One need look no further that classics of Canadian literature such as Alice Munro’s The Lives of Girls and Women (1971), Margaret Laurence’s The Diviners (1974), and Timothy Findley’s Headhunter ( 1993 ), to find treatments of sexual themes that could fit the definitions of child pornography now known as Section 163. 1 The coming of age literary genre is virtually defined by the sexual awakenings of adolescents. Literature and art consistently deal with issues that are troubling to society; The Diary of Evelyn Lau and The Boys of St. Vincent are two contemporary Canadian examples. Both of these dramas are based on actual characters and situations. In both cases the depiction of sex is not explicit (no naked bodies, no actual sexual acts) but both films explicitly deal with and show illegal sexual activity. The film by Denys Arcand, Love and Human Remains (from the play by Brad Fraser), celebrates adolescent homosexual sexuality. Atom Egoyan’s film Exotica mostly takes place in a strip club where a young female character (referred to as “jailbait”), in the uniform of Branksome Hall, a Toronto private girls school, repeatedly performs an explicitly erotic dance.

But to prevent people from writing about or depicting subjects such as sexual abuse is not only to deny freedom of expression to artists. It is also to suppress the legitimate and essential discussion of troubling issues, issues that we must come to terms with as a society.

There is also a growing body of literature dealing autobiographically and explicitly with sexual abuse: important Canadian examples are Sylvia Fraser’s In My Father’s House, and Elly Danica’s Don’t: A Woman’s Word. Presumably this is not written material that would “advocate or counsel” the acts described therein. But if such a book were to be made into a film, would it then be chargeable?

Only a handful of established, mature writers and artists in this country could afford the risk of prosecution under this legislation– the enormous cost of legal representation, the loss of income while dealing with the impact of a court case, the paralyzing anxiety that surely attends the wait for a verdict. But this legislation is most likely to capture works by young, experimental artists, whose work not only might not meet a standard of artistic merit drawn from mainstream and/or traditional work but may also deliberately challenge norms of taste or boundaries of style and content implicit in such standards. Such artists cannot count on the imprimatur of reputation. It is unlikely that the works on trial in that Toronto courtroom would have been seized had they borne the signature of Doris McCarthy or Michael Snow (who both testified on Langer’s behalf).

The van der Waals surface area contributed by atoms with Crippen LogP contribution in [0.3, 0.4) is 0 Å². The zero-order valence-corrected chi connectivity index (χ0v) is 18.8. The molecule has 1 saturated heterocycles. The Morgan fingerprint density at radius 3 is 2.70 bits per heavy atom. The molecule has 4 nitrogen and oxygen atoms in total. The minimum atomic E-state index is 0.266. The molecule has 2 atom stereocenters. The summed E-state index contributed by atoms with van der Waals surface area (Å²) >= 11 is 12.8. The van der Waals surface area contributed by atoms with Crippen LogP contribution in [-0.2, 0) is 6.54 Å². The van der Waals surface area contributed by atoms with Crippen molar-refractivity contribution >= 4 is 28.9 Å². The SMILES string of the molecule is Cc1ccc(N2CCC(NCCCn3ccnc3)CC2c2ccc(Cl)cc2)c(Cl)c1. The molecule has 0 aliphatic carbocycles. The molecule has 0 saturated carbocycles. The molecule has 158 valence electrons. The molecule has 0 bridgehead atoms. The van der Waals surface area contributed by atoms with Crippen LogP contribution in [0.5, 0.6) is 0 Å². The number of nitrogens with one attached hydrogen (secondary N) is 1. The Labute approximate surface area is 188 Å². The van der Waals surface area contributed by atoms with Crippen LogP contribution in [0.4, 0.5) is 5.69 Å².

But to prevent people from writing about or depicting subjects such as sexual abuse is not only to deny freedom of expression to artists. It is also to suppress the legitimate and essential discussion of troubling issues, issues that we must come to terms with as a society. This legislation is an unreasonable limitation on the right to freedom of expression guaranteed under the Charter. One must not only be free to consider good ideas, but also bad ideas and ugly facts, in order to improve society.

Canadians have a high degree of tolerance for protective legislation; we perceive the courts and government as more or less benign; we do not rigorously question the role of Parliament in limiting freedom of expression or the ability of the courts to define as obscene that which might “cause harm”. We continue to tolerate the seizure of materials by Canada Customs officials. We seem to expect liberal, fair interpretations of the law. We prefer to legislate against hate literature, because it is ugly and unfair, than to wrestle openly with malevolent ideas. We perhaps undervalue freedom of expression, because we have not had our own freedom to read or write or create seriously challenged.

We should be more vigilant. The fact that the paintings and drawings of an artist have become the constitutional test case and not, for example, videotapes in which real children are forced to have sex, demonstrates the inappropriateness of the new law. It should be re-considered, so that children truly may be protected and our freedom to deal openly, artistically and politically with issues such as sexual abuse are not suppressed.

There is something truly obscene about poking through the works of Alice Munro and Margaret Laurence and Timothy Findley looking for material that might be defined as child pornography.